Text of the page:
GrownUps accepts no responsibility for decisions made by Members or any other persons as a result of using or relying on any information on the GrownUps website. GrownUps does not give any health advice or make any recommendation of any product or service.

An ageing brain can be a pain

Card games

It happens to a lot of us as old age creeps up on us. The doctors call it dementia or cognitive decline. We know what they mean, we are losing our marbles. It happens to a great many people, but there are things we can do to slow down declining brain power, or hopefully avoid it altogether.

We can start by eating lots of fruit and vegetables. These are high in antioxidants, which help keep you healthy right down at the cellular level. They help prevent the main cause of dementia – Alzheimer’s disease. By lots of vegetables, we mean lots of different vegetables. Instead of just one green vegetable and potatoes, it’s better to have five or even six vegetables in a meal. Go for different coloured vegetables because the different colours mean the vegetables contain different antioxidants and different vitamins. But whichever veggies you choose, be sure to include leafy green vegetables, say silverbeet or spinach, with every meal. As well as nourishing your brain, the leafy green vegetables also protect your eyes against macular degeneration, which is the main cause of blindness in older folk. One in seven people over 50 are affected by this disease, and the older we get the more at risk we are.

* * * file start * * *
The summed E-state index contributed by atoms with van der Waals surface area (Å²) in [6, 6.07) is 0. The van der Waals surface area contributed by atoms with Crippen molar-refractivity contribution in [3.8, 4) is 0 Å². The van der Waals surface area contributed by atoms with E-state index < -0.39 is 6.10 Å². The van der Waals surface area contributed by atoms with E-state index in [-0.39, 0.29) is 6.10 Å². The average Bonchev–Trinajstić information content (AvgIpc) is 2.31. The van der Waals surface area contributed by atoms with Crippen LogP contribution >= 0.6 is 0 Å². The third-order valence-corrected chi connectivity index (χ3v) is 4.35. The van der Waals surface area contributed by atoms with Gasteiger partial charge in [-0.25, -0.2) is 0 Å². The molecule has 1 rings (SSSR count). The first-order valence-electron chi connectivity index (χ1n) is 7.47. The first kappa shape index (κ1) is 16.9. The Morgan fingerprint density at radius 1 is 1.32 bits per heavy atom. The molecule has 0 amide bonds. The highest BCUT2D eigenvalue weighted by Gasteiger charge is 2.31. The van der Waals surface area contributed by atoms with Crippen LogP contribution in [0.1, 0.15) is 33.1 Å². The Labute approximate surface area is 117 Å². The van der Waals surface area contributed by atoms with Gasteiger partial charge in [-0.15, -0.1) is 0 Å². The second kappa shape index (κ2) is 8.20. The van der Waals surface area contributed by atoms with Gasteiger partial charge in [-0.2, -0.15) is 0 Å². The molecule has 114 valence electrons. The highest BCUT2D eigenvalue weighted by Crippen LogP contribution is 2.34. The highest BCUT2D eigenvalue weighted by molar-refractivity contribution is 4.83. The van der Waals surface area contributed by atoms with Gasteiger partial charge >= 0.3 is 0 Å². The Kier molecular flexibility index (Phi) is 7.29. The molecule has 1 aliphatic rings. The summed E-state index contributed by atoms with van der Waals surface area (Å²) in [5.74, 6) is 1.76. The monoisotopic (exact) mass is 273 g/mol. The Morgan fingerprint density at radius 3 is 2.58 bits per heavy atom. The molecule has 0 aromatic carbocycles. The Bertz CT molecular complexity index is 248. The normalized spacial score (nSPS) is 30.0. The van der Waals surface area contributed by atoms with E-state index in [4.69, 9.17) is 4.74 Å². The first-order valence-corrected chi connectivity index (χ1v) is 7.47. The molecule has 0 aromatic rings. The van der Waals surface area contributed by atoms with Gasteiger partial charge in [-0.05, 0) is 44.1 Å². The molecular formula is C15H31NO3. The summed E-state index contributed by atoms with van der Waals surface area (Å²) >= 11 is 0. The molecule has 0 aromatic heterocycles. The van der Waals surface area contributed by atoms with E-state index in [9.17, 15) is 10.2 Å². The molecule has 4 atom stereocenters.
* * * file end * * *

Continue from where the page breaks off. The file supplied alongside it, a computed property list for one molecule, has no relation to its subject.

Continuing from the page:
healthy food

As well as antioxidants from fruit and vegetables we also need omega-3 fatty acids to keep our brain healthy. We get these from the so-called “oily” fish: herring, kahawai, kippers, mackerel, mullet, salmon, sardines, silver warehou, trevally, trout and tuna. Canned fish is fine, but the Heart Foundation recommends fish canned in spring water rather than brine.

Australian researchers have found that as well as protecting you from dementia, eating fish four or more times a week reduces by a third the risk of blood cancers leukemia, myeloma, and non-Hodgkin’s lymphoma. Who knew fish was that healthy?

Exercise

Two other things that help avoid dementia are exercise for the brain and exercise for the body. Exercise for the brain might mean acquiring a new skill: learning a new language for instance. How pleased will your Chinese neighbours be when you start chatting with them in their own lingo? Or maybe you’ve always wanted to learn the piano, so why not start now? The best brain exercises are those which you enjoy and which involve other people, so if you join a class rather than study alone then so much the better. Likewise playing cards or chess, both of which involve using your brain and also involve other people.

Card games

Now get this: daily physical exercise halves the risk of you developing Alzheimer’s disease, which is the main cause of dementia. Brisk walking is a good exercise for us oldies, provided it is brisk enough to get you breathing a little faster. Swimming and jogging are good too, but tennis and golf are probably better as these involve social contact. But be sure to check with your doctor before undertaking any regular exercise programme.

As the population ages, New Zealand is in for an epidemic of dementia. If you start taking steps now you can avoid being one of its victims or at least delay its onset. The right foods, plus regular mental and physical exercise, will help you continue to be the charming, intelligent and sensible person you and those around you know so well.

Contributed by Michael Edgar